A Sickness of the Soul

“Out of the overflow of the heart, the mouth speaks.”

These words from the Gospel of Luke are being played out before our eyes daily. Though there are many situations all over the world that we could rightly call crises, there is one in our own culture that seeps down to the deepest level of our beings. As one Christian leader described it, “The way we talk about people is a crisis of the soul.” [1]

Indeed the toxicity of our overall social landscape is a sickness at the soul level. As Jesus said, the words that come from our mouths (and these days our social feeds) reveal what is in our hearts. “A good man brings good things out of the good stored up in his heart, and an evil man brings evil things out of the evil stored up in his heart…Out of the overflow of the heart, the mouth speaks.”

Because of human nature, the current cultural climate in which we live, and the perpetuation provided by social media, high levels of toxicity in attitudes and speech are expected. Though the immaturity and hatefulness of it all has risen to levels beyond what we may have imagined, we are no longer surprised by it.

And all of us can easily be tempted to jump in to the next dumpster fire. Why not, since our national leaders do it? Why not, since some of our so-called Christian leaders do it? Why not, since the boomers who are our elders do it? Why not, since the millennials who will be the next generation of leaders do it? (Notice I omitted my own generation in blissful denial.)

The truth is we all bear responsibility, especially if we are followers of Jesus. We should be exceptional in these matters, not complicit. Though this beast of toxicity may seem invincible and irreversible, we simply cannot surrender to it. We certainly should not participate in it or promote it.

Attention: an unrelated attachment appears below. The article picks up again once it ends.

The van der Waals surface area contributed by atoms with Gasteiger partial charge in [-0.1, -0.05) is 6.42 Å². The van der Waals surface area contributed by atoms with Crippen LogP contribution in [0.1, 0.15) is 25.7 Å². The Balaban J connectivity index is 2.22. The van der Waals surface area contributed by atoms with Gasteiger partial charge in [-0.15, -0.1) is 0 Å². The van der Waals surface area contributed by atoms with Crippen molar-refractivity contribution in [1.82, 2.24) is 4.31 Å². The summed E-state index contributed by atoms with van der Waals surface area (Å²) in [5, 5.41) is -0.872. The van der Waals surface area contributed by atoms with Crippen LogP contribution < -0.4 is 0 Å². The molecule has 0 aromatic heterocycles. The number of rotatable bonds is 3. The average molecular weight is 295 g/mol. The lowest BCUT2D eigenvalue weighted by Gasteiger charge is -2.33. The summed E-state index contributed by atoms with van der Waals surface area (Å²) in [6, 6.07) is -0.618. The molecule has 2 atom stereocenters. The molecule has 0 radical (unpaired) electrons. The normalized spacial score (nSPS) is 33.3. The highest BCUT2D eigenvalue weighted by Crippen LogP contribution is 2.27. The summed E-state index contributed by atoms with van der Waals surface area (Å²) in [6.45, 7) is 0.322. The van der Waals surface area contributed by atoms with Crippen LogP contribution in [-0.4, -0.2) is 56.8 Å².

As we all know, the toxicity is at a boiling point as we speak in our nation’s capital. If it’s this bad right now, imagine what could be waiting for us in the next election year.

I am pleading with all of us, as I will continue to do, that we not be part of the problem.

I am praying that God will give us the wisdom we need to navigate all of this without being caught up in it.

I am beyond ready to see us be willing to call out evil, immoral, and immature behavior whether it is on the other side or our side.

I continue to plead with my brothers and sisters that we refuse to sinfully dehumanize, degrade, and demean people who are made in the image of God, and who most of the time we do not know personally.

And I want to be hopeful that we will rise above; and as history looks back on us it will see the clearest exceptions to all this ridiculous puerility were those who called themselves Christians and displayed the fruit of the Spirit in a unified, counter-cultural stream for the glory of God.

The way we speak about people reveals the condition of our heart and soul.

See also: A Different Lens – Words Matter

[1] Sami DiPasquale, panel in Washington DC, November 2019

One thought on “A Sickness of the Soul

  1. Phil says:

    “I am beyond ready to see us be willing to call out evil, immoral, and immature behavior whether it is on the other side or our side.”

    That’s one step, but doesn’t it go deeper? It seems to me, ironically, that this philosophy (or our fallible way of applying this philosophy) is probably at the root of the problem.

    Here’s why. I think you would get 100% agreement on that statement. The deeper problem is that we see the speck in our political “enemy’s” eye and disregard the plank in our political ally’s eye. So sure, I’ll agree to call out evil on both sides. It just so happens that my side has significantly less evil to call out!

    The problem deeper than that is that we even consider others with differing views to be “enemies” which comes straight out of the pride in our hearts that we fail to recognize we even have. We don’t recognize our own pride, because we’re so easily fooled by our true Enemy into thinking that right is on our side and to think differently is evil. So I’m right. Right is righteous. You’re wrong. Wrong is evil. Therefore you are evil, and I’m (righteously) calling you out for it.

    We shouldn’t be like the religious leader who was so sure he was in the right, but we should be like the publican who couldn’t get himself to look to heaven but begged God for forgiveness. Jesus says of him “I tell you that this man, rather than the other, went home justified before God. For all those who exalt themselves will be humbled, and those who humble themselves will be exalted.”

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